1896. In Habitual Constipation, Dr

Graves* states that he has occasionally derived remarkable benefit from the use of Nitric Acid, given in sufficient doses. He considers that it possesses the advantage of combining tonic with aperient qualities.

1897. In Chronic Affections of the Spleen, in addition to the employment of tonics and purgatives, Annesley recommends the internal use of Nitric Acid as advised in section 1894, together with the daily use of the Nitro-muriatic lotion over the region of the spleen and liver. Many chronic cases in old Indians are much benefited by this treatment.

1898. In Dropsy and Dropsical Affections, following upon repeated courses of Mercury, Mr. Cannichael recommends the administration of eviij. - x. of dilute Nitric Acid combined with Digitalis.

1899. In Diabetes, Dr

Bardsley observes that Nitric Acid, diluted with water (f3iij. ad Aq. Oiij.), is generally productive of benefit, mitigating the thirst and heat, and diminishing the quantity of the urinary secretion. In the majority of cases, it may be taken with advantage; but it is inadmissible if diarrha be present.

1900. In Puerperal Intestinal Irritation, where diarrhoea is a prominent symptom, the latter may often be removed by a combination of Nitric Acid (ex.) with a few drops of T. Opii. (Sir C. Locock.§)

. 1901. In Chronic Rheumatism, where the constitution has been debilitated by Mercury, or repeated attacks of Syphilis, dilute Nitric Acid (ex.) in combination with Sarsaparilla and with Dover's Powder, at night, has been found productive of the best effects.

1902. Cardialgia or Heartburn, which resists the use of the fixed alkalies, is often curable by dilute Nitric Acid, in doses of ev. every four hours.

1903. In Hospital Gangrene, and Phagedenic Ulcerations, the local application of strong Nitric Acid was first advised by Mr. Wellbank,|| who gives the following directions for its use: - Having thoroughly cleansed and dried the ulcer, the surrounding parts should be covered with a thick layer of lard or ointment, to prevent the acid coming in contact with them. A pledget of lint, fastened to the end of a stick, is to be saturated with the acid, and to be carefully pressed on every part of the nulcer, till it is converted into a firm dry mass. After the first pain, which is generally severe, has subsided, the previous sufferings will be greatly relieved. Cold-water dressings are to be applied. The eschar formed by the acid is to be removed in twenty-four hours, and a common stimulating ointment or lotion applied. Should the phagedenic character of the ulcer reappear, it will be necessary to repeat the application of the acid. This, without doubt, is the best and most certain treatment of phagedenic ulceration. The constitutional treatment must be regulated according to the state of the patient. Mercury in every form should be avoided. To sloughing and ill-conditioned Ulcers, Sir A. Cooper* advises Nitric Acid largely diluted (el. - lx. ad Aq. Oj.).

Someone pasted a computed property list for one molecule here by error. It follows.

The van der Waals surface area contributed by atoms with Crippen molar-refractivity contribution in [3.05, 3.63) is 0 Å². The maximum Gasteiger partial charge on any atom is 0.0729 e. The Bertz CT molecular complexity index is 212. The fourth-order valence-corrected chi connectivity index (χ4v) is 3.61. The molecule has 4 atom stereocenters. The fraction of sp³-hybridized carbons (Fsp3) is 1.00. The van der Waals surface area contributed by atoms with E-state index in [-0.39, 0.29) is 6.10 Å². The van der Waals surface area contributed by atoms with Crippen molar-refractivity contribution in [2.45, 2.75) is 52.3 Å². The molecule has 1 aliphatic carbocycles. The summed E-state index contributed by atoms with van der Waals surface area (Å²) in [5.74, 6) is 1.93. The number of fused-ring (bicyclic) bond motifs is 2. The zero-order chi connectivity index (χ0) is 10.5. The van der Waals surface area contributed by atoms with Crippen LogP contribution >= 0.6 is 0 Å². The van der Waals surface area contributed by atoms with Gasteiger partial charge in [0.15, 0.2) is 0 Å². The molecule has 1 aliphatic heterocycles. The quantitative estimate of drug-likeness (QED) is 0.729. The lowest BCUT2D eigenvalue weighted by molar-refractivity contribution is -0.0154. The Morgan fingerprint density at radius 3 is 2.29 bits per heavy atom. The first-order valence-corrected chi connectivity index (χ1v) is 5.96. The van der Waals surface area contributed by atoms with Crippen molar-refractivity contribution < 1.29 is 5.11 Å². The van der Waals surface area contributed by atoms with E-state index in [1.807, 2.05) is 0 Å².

* Clin. Lect., vol. li. p. 215.

Essay on the Venereal Disease.

Cyc. Pract. Med., vol. i p. 548.

§ Mb. of Med., vol i. p. 363.

|| Med.-Chir. Trans., vol xi p. 369.

1904. In Cancrum Oris, the late Samuel Cooper found the strong Nitric Acid most efficacious in the worst forms of this disease. The constitution must at the same time be supported, and Quinine administered.